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Top Health Ministry official pans mass student party in Eilat, calls for curbs

Sharon Alroy-Preis warns Funjoya, to be attended by thousands Thurs-Sat, could spread infections across the country; urges strict caps on public gatherings

Screen capture from video of a Funjoya event in 2018. (YouTube)
Screen capture from video of a Funjoya event in 2018. (YouTube)

A senior Health Ministry official has raised the alarm over a planned huge student party festival in Eilat, saying it could become a hive of coronavirus infection that will spread across the country.

In a Wednesday letter to other ministry officials, Sharon Alroy-Preis, who is head of public health, also urged drastically slashing the number of participants permitted at any mass gathering in order to curb an ongoing wave of COVID-19.

Her warning came as thousands of students began converging on the southern resort city for the Funjoya event, which begins Thursday and runs until Saturday night. The festival draws higher education students from across the country and features a range of large parties.

With the start of the High Holidays approaching next week, the government is determined to avoid a lockdown amid a recent surge in COVID-19 cases.

In her letter, Alroy-Preis noted the particular dangers of the Funjoya event.

Participants, she wrote, move from one party to another.

“Many thousands come in contact with one another at the different parties without wearing masks and maintaining social distancing,” she wrote.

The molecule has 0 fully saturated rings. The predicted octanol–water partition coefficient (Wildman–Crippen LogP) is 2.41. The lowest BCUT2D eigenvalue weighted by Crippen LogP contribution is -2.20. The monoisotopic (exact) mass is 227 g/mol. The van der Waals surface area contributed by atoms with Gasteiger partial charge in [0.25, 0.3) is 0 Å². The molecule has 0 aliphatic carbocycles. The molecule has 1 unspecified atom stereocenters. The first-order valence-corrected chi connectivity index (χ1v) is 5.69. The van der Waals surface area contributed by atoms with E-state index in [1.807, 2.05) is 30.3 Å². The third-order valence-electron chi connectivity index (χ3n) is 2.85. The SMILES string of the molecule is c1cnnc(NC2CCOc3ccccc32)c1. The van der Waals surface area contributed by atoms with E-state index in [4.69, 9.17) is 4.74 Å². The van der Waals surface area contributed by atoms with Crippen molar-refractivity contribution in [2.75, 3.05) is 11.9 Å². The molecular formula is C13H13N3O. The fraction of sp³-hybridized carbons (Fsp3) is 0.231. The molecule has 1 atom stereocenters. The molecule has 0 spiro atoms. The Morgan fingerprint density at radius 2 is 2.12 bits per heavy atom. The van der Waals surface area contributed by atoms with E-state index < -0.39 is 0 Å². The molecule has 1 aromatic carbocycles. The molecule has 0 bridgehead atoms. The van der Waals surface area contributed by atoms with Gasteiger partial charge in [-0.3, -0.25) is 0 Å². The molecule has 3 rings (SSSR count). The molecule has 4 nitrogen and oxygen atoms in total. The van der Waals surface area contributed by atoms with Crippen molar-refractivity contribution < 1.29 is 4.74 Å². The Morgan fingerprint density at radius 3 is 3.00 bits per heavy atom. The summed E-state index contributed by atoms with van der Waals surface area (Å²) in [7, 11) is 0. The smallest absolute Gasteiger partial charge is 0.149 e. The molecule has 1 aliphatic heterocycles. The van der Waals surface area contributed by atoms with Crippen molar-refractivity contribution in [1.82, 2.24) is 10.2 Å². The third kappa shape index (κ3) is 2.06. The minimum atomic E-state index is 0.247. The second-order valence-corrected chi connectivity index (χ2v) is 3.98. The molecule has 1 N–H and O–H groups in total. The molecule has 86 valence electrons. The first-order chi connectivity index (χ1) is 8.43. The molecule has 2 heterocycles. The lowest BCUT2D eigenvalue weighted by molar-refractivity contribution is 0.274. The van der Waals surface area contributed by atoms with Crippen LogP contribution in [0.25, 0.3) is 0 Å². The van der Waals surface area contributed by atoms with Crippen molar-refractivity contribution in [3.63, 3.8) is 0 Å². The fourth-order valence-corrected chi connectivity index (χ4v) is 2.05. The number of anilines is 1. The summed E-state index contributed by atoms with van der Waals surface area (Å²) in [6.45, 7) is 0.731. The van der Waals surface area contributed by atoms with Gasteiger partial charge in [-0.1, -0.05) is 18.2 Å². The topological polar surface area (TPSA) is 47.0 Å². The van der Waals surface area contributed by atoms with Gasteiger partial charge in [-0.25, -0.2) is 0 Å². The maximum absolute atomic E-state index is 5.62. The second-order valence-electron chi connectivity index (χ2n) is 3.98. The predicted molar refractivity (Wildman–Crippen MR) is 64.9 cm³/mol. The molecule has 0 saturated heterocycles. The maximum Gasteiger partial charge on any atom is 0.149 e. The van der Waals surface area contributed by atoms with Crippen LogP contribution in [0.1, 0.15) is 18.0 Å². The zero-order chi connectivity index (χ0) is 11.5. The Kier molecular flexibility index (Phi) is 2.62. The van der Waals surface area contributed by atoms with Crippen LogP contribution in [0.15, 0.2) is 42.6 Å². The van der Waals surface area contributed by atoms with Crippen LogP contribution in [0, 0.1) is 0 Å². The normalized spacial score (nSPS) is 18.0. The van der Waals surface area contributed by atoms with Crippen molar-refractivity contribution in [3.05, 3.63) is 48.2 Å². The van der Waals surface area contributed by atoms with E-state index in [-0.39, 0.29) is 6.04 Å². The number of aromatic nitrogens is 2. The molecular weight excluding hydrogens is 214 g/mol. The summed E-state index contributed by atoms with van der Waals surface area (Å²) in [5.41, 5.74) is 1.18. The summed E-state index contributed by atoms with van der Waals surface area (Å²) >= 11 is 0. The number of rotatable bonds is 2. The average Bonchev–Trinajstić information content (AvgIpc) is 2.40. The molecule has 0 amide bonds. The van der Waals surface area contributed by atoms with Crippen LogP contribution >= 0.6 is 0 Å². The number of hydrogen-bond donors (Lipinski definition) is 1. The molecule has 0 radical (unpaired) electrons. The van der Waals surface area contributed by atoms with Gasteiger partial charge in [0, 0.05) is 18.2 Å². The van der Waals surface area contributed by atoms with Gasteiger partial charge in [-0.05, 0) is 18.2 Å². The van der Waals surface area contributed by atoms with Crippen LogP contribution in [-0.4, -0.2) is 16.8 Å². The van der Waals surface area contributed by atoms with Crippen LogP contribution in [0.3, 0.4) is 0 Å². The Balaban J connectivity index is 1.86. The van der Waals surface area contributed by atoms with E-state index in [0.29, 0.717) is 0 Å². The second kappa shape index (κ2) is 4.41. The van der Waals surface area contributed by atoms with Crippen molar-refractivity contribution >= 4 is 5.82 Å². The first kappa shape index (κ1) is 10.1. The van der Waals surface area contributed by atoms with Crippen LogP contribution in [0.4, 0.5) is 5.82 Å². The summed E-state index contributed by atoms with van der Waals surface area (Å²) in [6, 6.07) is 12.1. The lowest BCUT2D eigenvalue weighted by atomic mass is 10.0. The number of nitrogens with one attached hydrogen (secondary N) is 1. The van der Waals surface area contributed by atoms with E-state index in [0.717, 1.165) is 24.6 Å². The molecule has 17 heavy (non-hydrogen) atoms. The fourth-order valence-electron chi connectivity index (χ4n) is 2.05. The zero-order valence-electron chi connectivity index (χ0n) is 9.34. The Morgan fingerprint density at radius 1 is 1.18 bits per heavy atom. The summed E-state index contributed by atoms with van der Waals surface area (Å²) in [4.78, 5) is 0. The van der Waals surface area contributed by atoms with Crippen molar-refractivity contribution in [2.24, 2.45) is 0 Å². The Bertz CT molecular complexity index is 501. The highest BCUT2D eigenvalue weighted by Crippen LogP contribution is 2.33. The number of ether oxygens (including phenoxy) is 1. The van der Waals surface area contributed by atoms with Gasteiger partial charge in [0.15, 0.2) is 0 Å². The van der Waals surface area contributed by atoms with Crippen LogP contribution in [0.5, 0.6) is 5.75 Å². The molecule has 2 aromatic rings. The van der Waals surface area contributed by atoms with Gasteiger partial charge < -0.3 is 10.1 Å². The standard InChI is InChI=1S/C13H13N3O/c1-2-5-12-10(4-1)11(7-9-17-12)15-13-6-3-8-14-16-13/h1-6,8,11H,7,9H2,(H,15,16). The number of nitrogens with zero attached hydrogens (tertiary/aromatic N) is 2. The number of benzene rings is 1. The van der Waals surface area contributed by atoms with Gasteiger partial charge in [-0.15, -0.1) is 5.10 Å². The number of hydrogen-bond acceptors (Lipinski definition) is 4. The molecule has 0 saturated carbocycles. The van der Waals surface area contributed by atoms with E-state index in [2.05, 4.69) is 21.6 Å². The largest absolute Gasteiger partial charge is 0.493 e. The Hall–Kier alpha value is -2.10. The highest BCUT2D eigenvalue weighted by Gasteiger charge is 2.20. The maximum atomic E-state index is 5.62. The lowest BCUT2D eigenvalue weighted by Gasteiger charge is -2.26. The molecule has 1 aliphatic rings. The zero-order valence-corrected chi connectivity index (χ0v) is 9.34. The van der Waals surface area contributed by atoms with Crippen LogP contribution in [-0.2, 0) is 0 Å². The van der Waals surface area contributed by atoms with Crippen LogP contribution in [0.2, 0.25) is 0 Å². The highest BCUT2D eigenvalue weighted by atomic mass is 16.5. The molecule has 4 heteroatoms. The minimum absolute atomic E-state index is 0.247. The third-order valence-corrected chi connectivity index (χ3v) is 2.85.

Dr. Sharon Alroy-Preis, head of public health services in the Health Ministry, at a press conference in Jerusalem on June 23, 2021. (Yonatan Sindel/Flash90)

As a result, there is a high risk of mass infection and with it the danger of “significant spread of the disease across the country.”

“This danger is very high from a health point of view and [Funjoya] cannot be held in a safe way,” she wrote.

Under the current Health Ministry virus-protection orders, a maximum of 1,000 people is permitted at indoor events and up to 5,000 out outdoor events, in accordance with the so-called Green Pass rules.

Under the Green Pass system, participants must have identification showing they are vaccinated, have recovered from COVID-19, or have recently tested negative for the virus.

Alroy-Preis urged that the Health Ministry introduce strict caps on mass-attended events, allowing just 400 indoors and 500 for outdoor events.

Funjoyda organizers responded in a statement, saying that the event meets Health Ministry requirements and was granted all the necessary permits.

The main party event has been divided into a number of smaller events at different locations around Eilat, “all while fully adhering to Health Ministry instructions,” the organizers said.

They noted that entry will only be granted only to those who have a Green Pass. A rapid virus testing station has also been set up for those who are not vaccinated or recovered, enabling them to enter the festival with a negative test result.

After dropping the daily caseload to barely more than a dozen in mid-June, Israel has seen a resurgence of COVID-19 infections that has prompted restrictions ordered on some aspects of public life and gatherings.

Daily virus cases topped 10,000 for the third day in a row on Tuesday, according to Health Ministry figures released Wednesday.

There were 10,384 new cases recorded, while 7,386 more were identified from midnight to early Wednesday evening.

The death toll leaped by 56 since the ministry last updated the figure on Tuesday evening, reaching 7,086.

Israel on Monday recorded its highest-ever number of cases in a single day, 11,133, amid a massive testing push ahead of the start of school, which began Wednesday.

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